Labirinto della Masone – Art museum with world’s largest maze
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The Labirinto della Masone (Labyrinth of the Mansion) in Fontanellato, a small town near the city of Parma in Northern Italy, is a privately-owned museum that also includes the world’s largest maze.
Above: the central courtyard of the Labirinto della Masone art center in Fontanellato, Italy. Photo © Riccardo Bianchini / Inexhibit.
Also known as Labirinto di Franco Maria Ricci, the Labirinto della Masone was founded by Italian publisher and art collector Franco Maria Ricci (1937-2020) on the outskirts of Fontanellato, a town about 20 kilometers / 12 miles west of Parma. The idea to create the center and to include in it the world’s largest maze originated from an idea that Argentinian writer Jorge Louis Borges proposed to Ricci in the 1980s.
Opened to the public in 2015, the center comprises various buildings – which accommodate the Franco Maria Ricci Foundation, a permanent art gallery, rooms for special exhibitions, a cafe, a restaurant, a library, and several spaces for meetings and events – and a park with the 8-hectare bamboo labyrinth from which the center takes its name.
The red-brick buildings of the Labiritno della Masone architectural complex, designed by architect Pier Carlo Bontempi, are clearly inspired by the work of various 18th-century neoclassical architects such as Étienne-Louis Boullée and Claude Nicholas Ledoux.
The complex, organized around two large porticoed courtyards, also includes a panoramic tower and a pyramid-shaped construction whose design is evidently reminiscent of Bullée’s never-built Cenotaph for Turenne.
The architecture of the Labirinto della Masone, designed by Pier Carlo Bontempi, is inspired by iconic projects by 18th-century Neoclassical architects, such as the pyramid-shaped Cenotaph for Turenne by Étienne-Louis Boullée; photo © Riccardo Bianchini / Inexhibit.
Designed by landscape architect Davide Dutto is, as mentioned, the world’s largest maze (though possibly, not the largest labyrinth. The difference between a maze and a labyrinth is that the former has many branches while the latter has not).
The maze occupies an area of 8 hectares /19.7 acres and consists of about 200,000 plants of bamboo of twenty different species.
Several art installations, made of bamboo as well, were installed in the maze at the time of my visit. The visit to the maze requires from one hour to two hours, depending on how quickly you get the path to the exit. In case of emergency, it is possible to call the staff by phone to get assistance or be rescued.
Labirinto della Masone, aerial view; the footprint of the maze echoes that of Renaissance ideal cities like Palmanova in northeastern Italy; image courtesy of Fondazione Franco Maria Ricci.
The art museum
The Labirinto della Masone center also features the private art collection of Franco Maria Ricci. On view at the second floor of the main building, the collection comprises about 500 artworks – mostly paintings, sculptures, and objects of decorative arts – made between the 16h and the 20th century, with a strong focus on Mannerist, Baroque and Neoclassical art.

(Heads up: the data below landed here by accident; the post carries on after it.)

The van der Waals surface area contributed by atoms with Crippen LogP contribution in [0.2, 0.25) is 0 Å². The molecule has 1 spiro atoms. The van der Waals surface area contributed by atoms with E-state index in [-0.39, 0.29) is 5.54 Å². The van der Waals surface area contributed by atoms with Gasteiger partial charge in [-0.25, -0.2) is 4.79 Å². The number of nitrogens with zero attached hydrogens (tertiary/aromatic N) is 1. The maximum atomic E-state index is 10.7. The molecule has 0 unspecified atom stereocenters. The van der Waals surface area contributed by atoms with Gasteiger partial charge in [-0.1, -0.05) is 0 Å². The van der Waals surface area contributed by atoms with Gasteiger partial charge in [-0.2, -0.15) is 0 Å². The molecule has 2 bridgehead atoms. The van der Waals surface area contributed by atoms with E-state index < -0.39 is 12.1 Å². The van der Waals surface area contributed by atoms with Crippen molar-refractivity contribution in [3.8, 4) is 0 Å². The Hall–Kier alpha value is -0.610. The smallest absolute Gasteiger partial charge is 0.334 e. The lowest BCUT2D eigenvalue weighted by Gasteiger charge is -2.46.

An interior view of the museum; photo © Riccardo Bianchini / Inexhibit.
The program of the Labirinto della Masone includes temporary exhibitions, meetings, conferences, talks, cooking lessons, theatrical performances, music concerts, and special events.
A view of the bamboo maze from the panoramic tower; photo © Riccardo Bianchini / Inexhibit.
The maze paths are 3 kilometers / 1.9 miles long, in total; photo © Federica Lusiardi/ Inexhibit.
The labyrinth is composed of twenty species of bamboo; among them, Phyllostachys vivax “Aureocaulis” is a giant bamboo that can reach a height of 15 meters / 49 feet. Photo © Riccardo Bianchini / Inexhibit.
It usually takes about an hour and a half to get out of the maze; photo © Federica Lusiardi/ Inexhibit.
A bamboo sculpture by French artist Fred Martin; photo © Riccardo Bianchini / Inexhibit.
The sculptural installation “Interlocked” by Gunjan Tyagi; photo © Riccardo Bianchini / Inexhibit.
The exit of the labyrinth; photo © Riccardo Bianchini / Inexhibit.
Two rooms of the art museum; photos © Riccardo Bianchini / Inexhibit.
Maurizio Bottoni, Memento Mori (Vanitas), 1950.
A room with (on the left) a collection of portraits by Tullio Pericoli of famed international writers featured on Franco Maria Ricci’s publications; on the right: magazines and books published by Ricci, including many issues of the famous bi-monthly art magazine FMR; photo © Riccardo Bianchini / Inexhibit.
The “Sala Calvino” meeting room also contains a beautiful wooden library designed by neoclassical architect Rodolfo Vantini in 1844; photo © Riccardo Bianchini / Inexhibit.
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